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I was injured in New York. Can I file a lawsuit against the party that caused my injury?

In general, when a person is injured as a result of another person's negligence, the injured party may pursue a claim against the party or parties that caused the injuries. You are entitled to compensation for your injuries if it is found that a defendant was negligent and that such negligence was a cause of your injury. Any personal injury case depends on liability, damages, and whether or not you can collect from the negligent party or parties. New York has adopted the doctrine of pure comparative negligence whereby a claimant's contributory negligence never bars recovery. Therefore if the plaintiff contributed to the negligence, it may reduce the claimant's recovery in proportion to his degree of fault.

Personal injury law attempts to cover all areas and types of injuries suffered by individuals. Some of the most common areas are automobile accidents, premises liability, medical malpractice, and product liability, among others. Whether or not you are entitled to compensation may depend on the type of accident that caused the injury.

AUTOMOBILE ACCIDENTS
In New York, the law provides for mandatory no­fault automobile liability insurance coverage, also referred to as Personal Injury Protection (PIP), for all owners of motor vehicles in New York. This means that your own insurance carrier will provide coverage of all reasonable expenses incurred regardless of who was at fault for the accident. You will be reimbursed for medical expenses for your care, recovery and rehabilitation; 80% of wage losses up to a monthly maximum of $2000 for up to three years; replacement services (such as domestic help) up to $25 per day for up to a years; and a $2000 death benefit. No­fault benefits do not apply if you are injured while riding a motorcycle, the owner of an uninsured vehicle, injured while committing a felony, or intentionally cause your own injuries. No­fault benefits do not include compensation for damages such as pain, suffering, inconvenience, disfigurement, loss of earning capacity, etc.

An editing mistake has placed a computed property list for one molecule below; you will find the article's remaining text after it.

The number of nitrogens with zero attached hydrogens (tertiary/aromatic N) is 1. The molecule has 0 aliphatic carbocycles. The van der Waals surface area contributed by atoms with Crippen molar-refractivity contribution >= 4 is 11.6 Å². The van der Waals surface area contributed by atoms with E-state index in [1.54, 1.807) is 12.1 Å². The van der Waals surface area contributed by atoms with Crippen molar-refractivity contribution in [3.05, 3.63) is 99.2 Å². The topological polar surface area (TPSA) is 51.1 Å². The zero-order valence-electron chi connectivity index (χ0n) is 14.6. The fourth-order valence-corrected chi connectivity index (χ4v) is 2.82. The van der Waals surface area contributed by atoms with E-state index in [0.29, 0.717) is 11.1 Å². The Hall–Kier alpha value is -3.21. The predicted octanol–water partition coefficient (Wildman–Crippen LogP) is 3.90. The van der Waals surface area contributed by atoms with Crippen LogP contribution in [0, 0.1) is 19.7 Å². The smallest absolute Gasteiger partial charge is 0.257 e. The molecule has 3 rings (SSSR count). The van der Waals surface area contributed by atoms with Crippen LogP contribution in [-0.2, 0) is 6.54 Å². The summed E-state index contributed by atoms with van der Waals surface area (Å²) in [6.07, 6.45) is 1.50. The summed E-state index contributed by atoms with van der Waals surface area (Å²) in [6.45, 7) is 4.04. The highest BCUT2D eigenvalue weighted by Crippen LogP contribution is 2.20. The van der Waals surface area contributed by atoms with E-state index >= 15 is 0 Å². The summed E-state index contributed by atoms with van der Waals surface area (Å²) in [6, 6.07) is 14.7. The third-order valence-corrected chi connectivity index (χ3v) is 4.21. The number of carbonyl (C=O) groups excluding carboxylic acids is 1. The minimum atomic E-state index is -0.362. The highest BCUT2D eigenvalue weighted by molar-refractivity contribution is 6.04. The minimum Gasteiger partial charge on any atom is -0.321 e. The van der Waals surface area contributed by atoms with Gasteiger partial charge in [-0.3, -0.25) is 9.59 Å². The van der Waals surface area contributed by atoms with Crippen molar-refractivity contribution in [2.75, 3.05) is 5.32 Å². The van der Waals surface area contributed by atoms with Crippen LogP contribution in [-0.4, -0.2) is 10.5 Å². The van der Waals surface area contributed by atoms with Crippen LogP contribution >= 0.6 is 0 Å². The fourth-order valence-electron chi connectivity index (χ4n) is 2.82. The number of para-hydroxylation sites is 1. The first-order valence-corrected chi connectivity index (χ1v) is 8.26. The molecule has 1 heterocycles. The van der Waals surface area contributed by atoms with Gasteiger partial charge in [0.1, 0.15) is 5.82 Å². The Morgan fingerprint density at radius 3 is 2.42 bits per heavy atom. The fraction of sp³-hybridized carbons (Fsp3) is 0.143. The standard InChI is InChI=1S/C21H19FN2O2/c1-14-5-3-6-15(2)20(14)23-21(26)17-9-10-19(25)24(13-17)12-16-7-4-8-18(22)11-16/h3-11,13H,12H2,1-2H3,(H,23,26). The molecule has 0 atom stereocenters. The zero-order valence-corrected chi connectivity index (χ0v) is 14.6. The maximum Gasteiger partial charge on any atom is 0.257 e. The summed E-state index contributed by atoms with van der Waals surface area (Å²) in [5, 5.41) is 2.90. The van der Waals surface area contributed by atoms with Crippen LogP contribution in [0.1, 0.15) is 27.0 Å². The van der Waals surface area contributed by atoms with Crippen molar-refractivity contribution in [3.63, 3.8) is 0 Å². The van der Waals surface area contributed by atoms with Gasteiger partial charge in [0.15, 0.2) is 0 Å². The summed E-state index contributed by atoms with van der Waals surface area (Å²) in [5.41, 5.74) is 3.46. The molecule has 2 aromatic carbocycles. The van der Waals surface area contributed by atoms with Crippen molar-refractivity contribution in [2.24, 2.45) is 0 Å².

Liability insurance coverage is also mandatory in New York. The mandatory minimum liability coverage is $25,000 per person and $50,000 per accident bodily injury liability, and $10,000 property damage liability. In order to bring a claim or file a lawsuit against a negligent driver for damages not covered by no­fault and for pain and suffering, your expenses must be in excess of $50,000 or you must have sustained "serious injury". "Serious injury is defined as personal injury that results in any one of the following: (1) death; (2) dismemberment; (3) significant disfigurement; (4) a fracture; (5) loss of a fetus; (6) permanent loss of use of a body organ, member, function or system; (7) permanent consequential limitation of use of a body organ or member; (8) significant limitation of use of a body function or system; or (9) a medically determined injury or impairment of a non­permanent nature which prevents the injured person from performing substantially all of the material acts which constitute such person's usual and customary daily activities for not less than ninety days during the one hundred eighty days immediately following the occurrence of the injury or impairment.

Generally, people who operate motor vehicles must exercise reasonable care under the circumstances. Failure to use reasonable care is the basis for most lawsuits for damages caused by an automobile accident. In these cases, proof of fault is often contested and requires thorough investigation. A driver may also be liable for an accident caused by intentional or reckless conduct. A reckless driver is one who drives unsafely, with willful disregard for the probability that the driving may cause an accident. Liability claims are usually the subject of negotiation between your lawyer and the liability insurer for the negligent party. Lawsuits are generally filed when negotiations fail. If you file a lawsuit against a negligent driver, your attorney will need to prove that the other party was negligent and that the other party's negligence caused injuries that resulted in compensable damages. Be careful when dealing with the other party's insurance company because they may try to rush you into a settlement before you can adequately evaluate the extent of your damages.

PREMISES LIABILITY